Guest post from Jim Haudan and Rich Behrens:
What do a water cooler, bathroom, and hallway all have in common?
These are three places in the workplace where people feel “safe” to tell the truth.
Many leaders believe that their people feel safe in telling them what they think and feel. But this is a misconception—or a blind spot, as we call it in our book, What Are Your Blind Spots? Conquering the 5 Misconceptions that Hold Leaders Back.
Consider these stats: the 2017 Edelman Trust Barometer shows that people’s trust of their CEO, and CEOs in general, is at an all-time low. Sixty-three percent of survey respondents said CEOs are somewhat, or not at all, credible. That is 12 points lower than the previous year’s results. Clearly, the trend of not being candid with higher-ups is becoming worse, rather than better.
Why? People don’t feel safe telling the truth because they don’t think it is smart or safe to do so. Many leaders believe that to be effective and successful, they need to be smarter than the next guy, fight for their area of the business, and not show vulnerability. This mentality creates a lack of trust, collaboration, and common ownership for a greater goal—and ultimately greatly slows down execution speed.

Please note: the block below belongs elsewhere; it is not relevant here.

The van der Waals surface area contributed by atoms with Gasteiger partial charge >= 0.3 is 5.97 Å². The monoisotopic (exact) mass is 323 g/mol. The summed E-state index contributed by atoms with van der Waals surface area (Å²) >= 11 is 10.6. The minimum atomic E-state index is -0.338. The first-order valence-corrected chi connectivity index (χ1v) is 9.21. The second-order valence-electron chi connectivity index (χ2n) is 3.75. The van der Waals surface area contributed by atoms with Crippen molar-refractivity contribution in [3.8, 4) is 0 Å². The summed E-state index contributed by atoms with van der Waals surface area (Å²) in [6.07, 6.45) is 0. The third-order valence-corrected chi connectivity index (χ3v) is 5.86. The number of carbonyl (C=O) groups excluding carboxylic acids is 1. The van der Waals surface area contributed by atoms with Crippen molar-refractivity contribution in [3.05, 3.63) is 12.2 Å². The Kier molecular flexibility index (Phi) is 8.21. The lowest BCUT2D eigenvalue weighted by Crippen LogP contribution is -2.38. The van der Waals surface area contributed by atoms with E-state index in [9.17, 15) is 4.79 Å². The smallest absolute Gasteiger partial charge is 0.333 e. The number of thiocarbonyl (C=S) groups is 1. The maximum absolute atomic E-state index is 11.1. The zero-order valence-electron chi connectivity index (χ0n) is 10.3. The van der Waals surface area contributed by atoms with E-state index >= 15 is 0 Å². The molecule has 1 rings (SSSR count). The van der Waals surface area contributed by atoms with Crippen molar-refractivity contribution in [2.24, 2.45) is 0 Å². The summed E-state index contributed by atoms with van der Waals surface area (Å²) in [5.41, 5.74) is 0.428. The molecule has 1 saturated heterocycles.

We can’t overstate the impact that truth telling can have on the engagement, optimism, and hope people feel about their organization and their team. Truth telling makes all the difference if you want your teams to successfully work together.
So, how can leaders tell if their people feel safe telling the truth? Try this quick 45-minute activity. We call it “Walls of Greatness and Reality,” and the activity begins with a discussion of what we are good at, and then moves to what we are not so good at.
Follow the steps below to complete the activity:
1 1. Give each team member three or four large sticky notes. Ask each of the members to write down one item per note that is great about the team, and how it has worked together and executed in the past 12 months.
2. Have the team members place each of these on an open wall space and start to “affinity-group” them. Line up the various notes that fit under the same theme. You should end up with numerous vertical rows of key themes.
3. Have team members alternate reading all the notes aloud, providing any commentary they see fit. At the end, ask the group for the story that describes what the team is great at. Capture the “Wall of Greatness” story on a flipchart.
4. Repeat the activity by giving everyone another three or four large sticky notes and ask each person to write down where “we are creatively dissatisfied with the current state of our business”, related to marketplace, strategy, operating model, culture, or behaviors.
5. Place these notes on a different space on the wall. Repeat the activity of affinity-grouping the notes and reading the vertical columns aloud, with the team standing in front of the wall.
6. Ask the team members to put a check mark by the three issues they each believe are most relevant and represent the greatest opportunity for the team.
7. Identify the two or three key themes that emerge from the group.
8. Ask the following questions: